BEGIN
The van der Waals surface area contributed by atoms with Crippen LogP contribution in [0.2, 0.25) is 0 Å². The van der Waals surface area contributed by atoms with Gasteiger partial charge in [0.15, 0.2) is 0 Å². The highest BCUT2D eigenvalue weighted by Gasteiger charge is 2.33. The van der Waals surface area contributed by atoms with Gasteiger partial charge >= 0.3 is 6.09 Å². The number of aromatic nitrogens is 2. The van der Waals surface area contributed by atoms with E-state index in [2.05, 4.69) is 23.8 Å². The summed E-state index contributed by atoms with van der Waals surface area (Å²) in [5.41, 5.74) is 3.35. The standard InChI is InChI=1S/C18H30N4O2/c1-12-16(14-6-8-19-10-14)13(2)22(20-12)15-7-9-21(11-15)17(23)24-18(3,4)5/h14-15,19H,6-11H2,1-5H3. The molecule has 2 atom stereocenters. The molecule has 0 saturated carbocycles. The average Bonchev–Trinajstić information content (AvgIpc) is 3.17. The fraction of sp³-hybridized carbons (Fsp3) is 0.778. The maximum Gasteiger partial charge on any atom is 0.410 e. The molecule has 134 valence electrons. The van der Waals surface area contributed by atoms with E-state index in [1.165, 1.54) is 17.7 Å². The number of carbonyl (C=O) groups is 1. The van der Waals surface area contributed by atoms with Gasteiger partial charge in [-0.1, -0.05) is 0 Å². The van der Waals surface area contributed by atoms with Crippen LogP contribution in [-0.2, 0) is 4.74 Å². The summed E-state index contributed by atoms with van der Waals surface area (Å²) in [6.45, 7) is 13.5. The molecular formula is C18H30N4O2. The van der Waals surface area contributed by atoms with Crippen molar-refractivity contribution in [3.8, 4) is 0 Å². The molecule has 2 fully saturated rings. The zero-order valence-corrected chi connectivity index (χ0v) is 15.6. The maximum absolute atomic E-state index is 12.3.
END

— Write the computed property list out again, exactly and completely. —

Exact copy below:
The van der Waals surface area contributed by atoms with Crippen LogP contribution in [0.2, 0.25) is 0 Å². The van der Waals surface area contributed by atoms with Gasteiger partial charge in [0.15, 0.2) is 0 Å². The highest BCUT2D eigenvalue weighted by Gasteiger charge is 2.33. The van der Waals surface area contributed by atoms with Gasteiger partial charge >= 0.3 is 6.09 Å². The number of aromatic nitrogens is 2. The van der Waals surface area contributed by atoms with E-state index in [2.05, 4.69) is 23.8 Å². The summed E-state index contributed by atoms with van der Waals surface area (Å²) in [5.41, 5.74) is 3.35. The standard InChI is InChI=1S/C18H30N4O2/c1-12-16(14-6-8-19-10-14)13(2)22(20-12)15-7-9-21(11-15)17(23)24-18(3,4)5/h14-15,19H,6-11H2,1-5H3. The molecule has 2 atom stereocenters. The molecule has 0 saturated carbocycles. The average Bonchev–Trinajstić information content (AvgIpc) is 3.17. The fraction of sp³-hybridized carbons (Fsp3) is 0.778. The maximum Gasteiger partial charge on any atom is 0.410 e. The molecule has 134 valence electrons. The van der Waals surface area contributed by atoms with E-state index in [1.165, 1.54) is 17.7 Å². The number of carbonyl (C=O) groups is 1. The van der Waals surface area contributed by atoms with Gasteiger partial charge in [-0.1, -0.05) is 0 Å². The van der Waals surface area contributed by atoms with Crippen LogP contribution in [-0.2, 0) is 4.74 Å². The summed E-state index contributed by atoms with van der Waals surface area (Å²) in [6.45, 7) is 13.5. The molecular formula is C18H30N4O2. The van der Waals surface area contributed by atoms with Crippen molar-refractivity contribution in [3.8, 4) is 0 Å². The molecule has 2 fully saturated rings. The zero-order valence-corrected chi connectivity index (χ0v) is 15.6. The maximum absolute atomic E-state index is 12.3.